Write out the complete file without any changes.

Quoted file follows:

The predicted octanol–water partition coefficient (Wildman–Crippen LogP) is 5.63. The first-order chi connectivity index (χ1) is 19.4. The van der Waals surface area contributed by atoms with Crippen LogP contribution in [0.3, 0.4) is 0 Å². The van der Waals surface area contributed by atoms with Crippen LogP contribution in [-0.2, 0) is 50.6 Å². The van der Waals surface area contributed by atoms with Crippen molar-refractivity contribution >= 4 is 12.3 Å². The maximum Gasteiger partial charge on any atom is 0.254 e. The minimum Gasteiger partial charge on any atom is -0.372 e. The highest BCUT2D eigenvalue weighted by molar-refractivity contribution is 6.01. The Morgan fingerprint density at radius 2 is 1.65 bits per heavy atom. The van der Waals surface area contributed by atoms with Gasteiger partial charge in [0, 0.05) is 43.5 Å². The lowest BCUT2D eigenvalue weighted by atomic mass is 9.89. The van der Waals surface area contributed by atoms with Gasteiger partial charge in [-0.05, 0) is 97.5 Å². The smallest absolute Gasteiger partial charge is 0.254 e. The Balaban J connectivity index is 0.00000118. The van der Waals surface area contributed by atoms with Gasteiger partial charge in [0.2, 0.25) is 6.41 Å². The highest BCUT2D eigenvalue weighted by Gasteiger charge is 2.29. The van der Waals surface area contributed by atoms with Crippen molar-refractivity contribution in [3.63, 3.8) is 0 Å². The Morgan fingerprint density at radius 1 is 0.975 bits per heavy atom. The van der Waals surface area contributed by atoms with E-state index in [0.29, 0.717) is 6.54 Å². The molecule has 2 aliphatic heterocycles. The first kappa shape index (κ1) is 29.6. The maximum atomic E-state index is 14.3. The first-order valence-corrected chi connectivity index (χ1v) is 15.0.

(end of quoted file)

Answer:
The predicted octanol–water partition coefficient (Wildman–Crippen LogP) is 5.63. The first-order chi connectivity index (χ1) is 19.4. The van der Waals surface area contributed by atoms with Crippen LogP contribution in [0.3, 0.4) is 0 Å². The van der Waals surface area contributed by atoms with Crippen LogP contribution in [-0.2, 0) is 50.6 Å². The van der Waals surface area contributed by atoms with Crippen molar-refractivity contribution >= 4 is 12.3 Å². The maximum Gasteiger partial charge on any atom is 0.254 e. The minimum Gasteiger partial charge on any atom is -0.372 e. The highest BCUT2D eigenvalue weighted by molar-refractivity contribution is 6.01. The Morgan fingerprint density at radius 2 is 1.65 bits per heavy atom. The van der Waals surface area contributed by atoms with Gasteiger partial charge in [0, 0.05) is 43.5 Å². The lowest BCUT2D eigenvalue weighted by atomic mass is 9.89. The van der Waals surface area contributed by atoms with Gasteiger partial charge in [-0.05, 0) is 97.5 Å². The smallest absolute Gasteiger partial charge is 0.254 e. The Balaban J connectivity index is 0.00000118. The van der Waals surface area contributed by atoms with Gasteiger partial charge in [0.2, 0.25) is 6.41 Å². The highest BCUT2D eigenvalue weighted by Gasteiger charge is 2.29. The van der Waals surface area contributed by atoms with Crippen molar-refractivity contribution in [3.63, 3.8) is 0 Å². The Morgan fingerprint density at radius 1 is 0.975 bits per heavy atom. The van der Waals surface area contributed by atoms with E-state index in [0.29, 0.717) is 6.54 Å². The molecule has 2 aliphatic heterocycles. The first kappa shape index (κ1) is 29.6. The maximum atomic E-state index is 14.3. The first-order valence-corrected chi connectivity index (χ1v) is 15.0.